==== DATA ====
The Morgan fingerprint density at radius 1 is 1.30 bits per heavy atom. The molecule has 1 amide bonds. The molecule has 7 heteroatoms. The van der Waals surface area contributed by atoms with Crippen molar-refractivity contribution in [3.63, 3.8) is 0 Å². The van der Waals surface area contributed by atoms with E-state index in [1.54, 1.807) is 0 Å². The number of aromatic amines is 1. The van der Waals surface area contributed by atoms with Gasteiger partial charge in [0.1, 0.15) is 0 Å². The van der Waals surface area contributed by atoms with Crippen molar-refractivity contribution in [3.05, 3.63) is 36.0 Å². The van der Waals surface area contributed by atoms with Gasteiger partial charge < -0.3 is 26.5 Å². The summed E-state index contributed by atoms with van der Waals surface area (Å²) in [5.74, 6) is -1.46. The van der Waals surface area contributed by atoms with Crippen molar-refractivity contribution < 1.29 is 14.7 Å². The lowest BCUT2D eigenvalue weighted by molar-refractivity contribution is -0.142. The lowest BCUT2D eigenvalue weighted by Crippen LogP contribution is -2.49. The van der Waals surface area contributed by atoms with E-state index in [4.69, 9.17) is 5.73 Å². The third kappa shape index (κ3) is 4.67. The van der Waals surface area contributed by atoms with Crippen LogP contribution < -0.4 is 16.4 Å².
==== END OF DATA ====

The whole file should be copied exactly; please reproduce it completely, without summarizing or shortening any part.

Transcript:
The Morgan fingerprint density at radius 1 is 1.30 bits per heavy atom. The molecule has 1 amide bonds. The molecule has 7 heteroatoms. The van der Waals surface area contributed by atoms with Crippen molar-refractivity contribution in [3.63, 3.8) is 0 Å². The van der Waals surface area contributed by atoms with E-state index in [1.54, 1.807) is 0 Å². The number of aromatic amines is 1. The van der Waals surface area contributed by atoms with Gasteiger partial charge in [0.1, 0.15) is 0 Å². The van der Waals surface area contributed by atoms with Crippen molar-refractivity contribution in [3.05, 3.63) is 36.0 Å². The van der Waals surface area contributed by atoms with Gasteiger partial charge < -0.3 is 26.5 Å². The summed E-state index contributed by atoms with van der Waals surface area (Å²) in [5.74, 6) is -1.46. The van der Waals surface area contributed by atoms with Crippen molar-refractivity contribution < 1.29 is 14.7 Å². The lowest BCUT2D eigenvalue weighted by molar-refractivity contribution is -0.142. The lowest BCUT2D eigenvalue weighted by Crippen LogP contribution is -2.49. The van der Waals surface area contributed by atoms with E-state index in [4.69, 9.17) is 5.73 Å². The third kappa shape index (κ3) is 4.67. The van der Waals surface area contributed by atoms with Crippen LogP contribution < -0.4 is 16.4 Å².